Military Religious Freedom in a new Era

With the airwaves and mainstream media clogged with politics and other drama, issues of religious freedom in the US military largely fell to the wayside these past few months. The reason is that most (not all, but certainly most) military religious freedom issues begin as attacks from outside the military. With an inattentive public, those who would attack the religious liberty of US troops for their personal benefit haven’t been able to gain public traction – or have simply chosen not to, given the low monetary return they would see for their efforts.

Thus, organizations like Americans United for the Separation of Church and State, the Freedom From Religion Foundation, and the Military Religious Freedom Foundation have been either silent or largely ignored these past few months. (Mikey Weinstein’s Facebook page has been entertaining, as he’s been paying to promote otherwise ignored posts only to have the comments filled with “Who is this guy?” and “Why is this #$%$ on my feed!?!”)

With a new administration, there will certainly be changes that will be a challenge for religious liberty. For example, President Biden has promised to allow transgenders to serve in the US military, staking a government position on morality that has yet to be fully aired in either the court of public opinion or the judicial branch.

More important than any particularly policy, though, is the tone that the administration sets – and the tone that is reflected in society. President Trump actually made very few direct statements or policies on religious freedom in the military, but the tone of his administration was one that strongly supported religious liberty, a fact that merited support from many religious conservatives. That tone was subsequently reflected in the direction promulgated by senior military leaders, resulting in some significant advances in military religious freedom over the past four years.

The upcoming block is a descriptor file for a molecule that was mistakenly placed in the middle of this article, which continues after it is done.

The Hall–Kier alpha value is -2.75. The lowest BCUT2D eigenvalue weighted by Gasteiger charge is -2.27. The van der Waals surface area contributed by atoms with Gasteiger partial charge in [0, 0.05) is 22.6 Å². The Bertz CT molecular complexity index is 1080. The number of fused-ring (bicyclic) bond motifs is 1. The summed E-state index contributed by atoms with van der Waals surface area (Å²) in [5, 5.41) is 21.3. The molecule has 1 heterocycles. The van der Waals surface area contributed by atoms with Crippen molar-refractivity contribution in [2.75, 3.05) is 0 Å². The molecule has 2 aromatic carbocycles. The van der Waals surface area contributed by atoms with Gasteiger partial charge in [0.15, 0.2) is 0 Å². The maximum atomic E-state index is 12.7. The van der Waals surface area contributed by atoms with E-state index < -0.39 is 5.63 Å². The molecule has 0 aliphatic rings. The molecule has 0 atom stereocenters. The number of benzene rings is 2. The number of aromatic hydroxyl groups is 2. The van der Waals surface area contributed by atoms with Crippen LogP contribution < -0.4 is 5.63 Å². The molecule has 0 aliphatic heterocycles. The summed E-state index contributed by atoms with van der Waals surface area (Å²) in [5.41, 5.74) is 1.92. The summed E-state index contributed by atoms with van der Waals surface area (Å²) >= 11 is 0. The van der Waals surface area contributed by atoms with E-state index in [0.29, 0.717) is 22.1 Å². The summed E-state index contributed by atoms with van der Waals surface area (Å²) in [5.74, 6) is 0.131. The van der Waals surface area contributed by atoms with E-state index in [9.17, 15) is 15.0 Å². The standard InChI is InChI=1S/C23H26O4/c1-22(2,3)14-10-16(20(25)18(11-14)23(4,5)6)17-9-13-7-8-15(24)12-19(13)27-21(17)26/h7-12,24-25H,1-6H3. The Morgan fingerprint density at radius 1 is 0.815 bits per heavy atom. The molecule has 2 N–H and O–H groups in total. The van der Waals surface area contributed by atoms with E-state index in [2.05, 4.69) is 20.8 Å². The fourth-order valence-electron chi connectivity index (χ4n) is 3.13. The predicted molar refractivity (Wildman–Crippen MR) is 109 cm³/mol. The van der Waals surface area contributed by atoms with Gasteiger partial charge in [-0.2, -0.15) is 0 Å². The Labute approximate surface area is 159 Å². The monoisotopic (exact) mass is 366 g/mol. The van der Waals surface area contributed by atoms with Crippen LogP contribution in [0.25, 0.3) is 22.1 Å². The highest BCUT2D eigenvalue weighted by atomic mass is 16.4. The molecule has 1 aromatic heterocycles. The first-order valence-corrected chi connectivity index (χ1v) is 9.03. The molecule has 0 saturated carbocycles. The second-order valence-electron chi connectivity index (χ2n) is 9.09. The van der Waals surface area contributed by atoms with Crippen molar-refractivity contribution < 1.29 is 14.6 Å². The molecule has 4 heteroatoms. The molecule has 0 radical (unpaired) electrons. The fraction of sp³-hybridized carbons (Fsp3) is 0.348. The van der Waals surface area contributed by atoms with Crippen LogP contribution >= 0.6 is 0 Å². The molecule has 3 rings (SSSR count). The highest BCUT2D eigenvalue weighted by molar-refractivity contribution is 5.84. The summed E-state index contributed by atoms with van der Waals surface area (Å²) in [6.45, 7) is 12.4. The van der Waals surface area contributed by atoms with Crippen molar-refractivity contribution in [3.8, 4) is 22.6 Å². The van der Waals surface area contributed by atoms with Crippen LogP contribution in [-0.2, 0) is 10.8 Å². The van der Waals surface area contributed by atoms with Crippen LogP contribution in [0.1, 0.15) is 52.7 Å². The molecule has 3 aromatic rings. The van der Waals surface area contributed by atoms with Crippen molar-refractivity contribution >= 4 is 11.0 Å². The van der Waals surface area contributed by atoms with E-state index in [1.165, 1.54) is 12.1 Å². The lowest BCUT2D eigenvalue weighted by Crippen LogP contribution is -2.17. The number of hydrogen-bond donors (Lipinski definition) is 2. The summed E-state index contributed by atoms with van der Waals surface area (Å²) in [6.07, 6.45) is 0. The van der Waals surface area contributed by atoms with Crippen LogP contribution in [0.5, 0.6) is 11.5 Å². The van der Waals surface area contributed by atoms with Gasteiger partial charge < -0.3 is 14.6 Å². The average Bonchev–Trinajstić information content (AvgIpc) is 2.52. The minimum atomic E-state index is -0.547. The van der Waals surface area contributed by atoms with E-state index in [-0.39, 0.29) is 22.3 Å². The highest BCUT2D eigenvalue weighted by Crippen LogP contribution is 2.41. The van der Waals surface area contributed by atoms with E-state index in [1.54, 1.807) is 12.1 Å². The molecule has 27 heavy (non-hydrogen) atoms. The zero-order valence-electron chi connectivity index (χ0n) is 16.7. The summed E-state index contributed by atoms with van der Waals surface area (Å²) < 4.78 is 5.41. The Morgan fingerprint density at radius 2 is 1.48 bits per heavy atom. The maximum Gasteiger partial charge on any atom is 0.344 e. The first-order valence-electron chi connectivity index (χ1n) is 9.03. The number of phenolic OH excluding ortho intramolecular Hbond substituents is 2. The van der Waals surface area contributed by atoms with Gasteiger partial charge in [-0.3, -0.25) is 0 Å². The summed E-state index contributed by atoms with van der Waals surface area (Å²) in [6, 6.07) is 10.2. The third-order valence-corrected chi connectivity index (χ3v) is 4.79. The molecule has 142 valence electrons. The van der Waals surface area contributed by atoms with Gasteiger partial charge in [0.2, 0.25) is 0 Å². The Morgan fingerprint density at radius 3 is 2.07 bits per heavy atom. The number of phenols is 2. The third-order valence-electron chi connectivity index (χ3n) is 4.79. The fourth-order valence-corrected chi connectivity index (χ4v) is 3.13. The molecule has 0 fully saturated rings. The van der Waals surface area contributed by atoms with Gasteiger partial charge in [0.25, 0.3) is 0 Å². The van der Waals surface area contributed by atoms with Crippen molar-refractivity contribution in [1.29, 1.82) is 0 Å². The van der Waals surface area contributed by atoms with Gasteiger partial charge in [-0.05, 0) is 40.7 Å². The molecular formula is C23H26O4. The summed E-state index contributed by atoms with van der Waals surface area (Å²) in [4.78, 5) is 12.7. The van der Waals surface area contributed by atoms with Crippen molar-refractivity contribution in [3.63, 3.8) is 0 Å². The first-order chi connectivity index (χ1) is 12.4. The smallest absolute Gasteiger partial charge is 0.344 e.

Just as easily as it was created, however, that environment of religious liberty can be restricted. To wit, Biden has nominated Rachel Levine – a man who declares himself to be a woman – as an assistant secretary in the Department of Health and Human Services. Last year Levine accused a radio host of being “insulting” for “misgendering” him.

If those views of Biden’s nominees are representative of what his Administration will promote, how long will it be before a member of the US military is punished for “misgendering” a servicemember who “prefers” a different gender?

If US troops will be “vetted” for their political views expressed in social media, how long before they’re vetted for their religious views?

The House of Representatives has been opened with a prayer by Missouri Democratic Rep. Emanuel Cleaver, a former minister, that ended with “Amen and A-woman” – an egregious “pun” that showed the “insane” lengths to which some will go to emphasize gender, even in non-gendered language. (The backlash seemed to offend Cleaver — and inspired some to start calling him “Ewomanuel.”) The Senate has seated Senator Raphael Warnock – another minister – who supported Jeremiah Wright and preached that “no one can serve God and the military.”

On a seemingly more neutral front, Speaker of the House Rep Nancy Pelosi (D-CA) named retired Chaplain (RADM) Margaret Kibben to be the House Chaplain. While by no means a policy position, it may reflect some of the “tone” of the House: Kibben declined to speak up for US Navy Chaplain Wes Modder, after he was almost run out of the Navy for doing his job as a Navy chaplain.

Given the general attitude of those who align with the current Administration, it seems statistically probable that at some point in the next four years a major religious liberty case will not only arise in the US military, but also that the case will work its way to the US Supreme Court. Judicial deference to the military’s good order and discipline will weigh even against what some call a “conservative majority” on the bench of the Nation’s highest court.

It will be an interesting time, though for now it seems likely that the news will be “normal.” For example, yet another active duty US servicemember has been charged with plotting an attack against his fellow troops and the US public. That US Army PVT Cole Bridges is only the latest to express support for Islamic extremism will not stop some critics from claiming it is Christians in the US military who are the ‘real’ national security threat.